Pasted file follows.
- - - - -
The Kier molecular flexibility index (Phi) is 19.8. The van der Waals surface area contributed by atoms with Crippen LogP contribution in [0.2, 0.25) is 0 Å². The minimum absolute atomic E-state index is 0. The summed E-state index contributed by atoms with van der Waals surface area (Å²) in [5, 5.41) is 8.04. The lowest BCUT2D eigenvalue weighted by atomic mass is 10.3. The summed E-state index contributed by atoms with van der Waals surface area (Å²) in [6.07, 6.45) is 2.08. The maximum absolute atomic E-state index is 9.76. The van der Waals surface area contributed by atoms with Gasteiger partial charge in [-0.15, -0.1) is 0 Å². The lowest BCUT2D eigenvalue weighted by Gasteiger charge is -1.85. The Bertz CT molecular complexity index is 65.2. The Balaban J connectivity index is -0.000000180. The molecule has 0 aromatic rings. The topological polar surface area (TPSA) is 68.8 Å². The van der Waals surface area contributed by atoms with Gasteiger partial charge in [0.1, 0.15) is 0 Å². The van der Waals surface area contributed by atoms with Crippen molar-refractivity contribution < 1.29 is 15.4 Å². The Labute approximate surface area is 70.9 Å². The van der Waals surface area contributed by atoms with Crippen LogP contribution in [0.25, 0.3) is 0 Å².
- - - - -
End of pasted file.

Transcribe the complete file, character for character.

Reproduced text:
The Kier molecular flexibility index (Phi) is 19.8. The van der Waals surface area contributed by atoms with Crippen LogP contribution in [0.2, 0.25) is 0 Å². The minimum absolute atomic E-state index is 0. The summed E-state index contributed by atoms with van der Waals surface area (Å²) in [5, 5.41) is 8.04. The lowest BCUT2D eigenvalue weighted by atomic mass is 10.3. The summed E-state index contributed by atoms with van der Waals surface area (Å²) in [6.07, 6.45) is 2.08. The maximum absolute atomic E-state index is 9.76. The van der Waals surface area contributed by atoms with Gasteiger partial charge in [-0.15, -0.1) is 0 Å². The lowest BCUT2D eigenvalue weighted by Gasteiger charge is -1.85. The Bertz CT molecular complexity index is 65.2. The Balaban J connectivity index is -0.000000180. The molecule has 0 aromatic rings. The topological polar surface area (TPSA) is 68.8 Å². The van der Waals surface area contributed by atoms with Gasteiger partial charge in [0.1, 0.15) is 0 Å². The van der Waals surface area contributed by atoms with Crippen molar-refractivity contribution < 1.29 is 15.4 Å². The Labute approximate surface area is 70.9 Å². The van der Waals surface area contributed by atoms with Crippen LogP contribution in [0.25, 0.3) is 0 Å².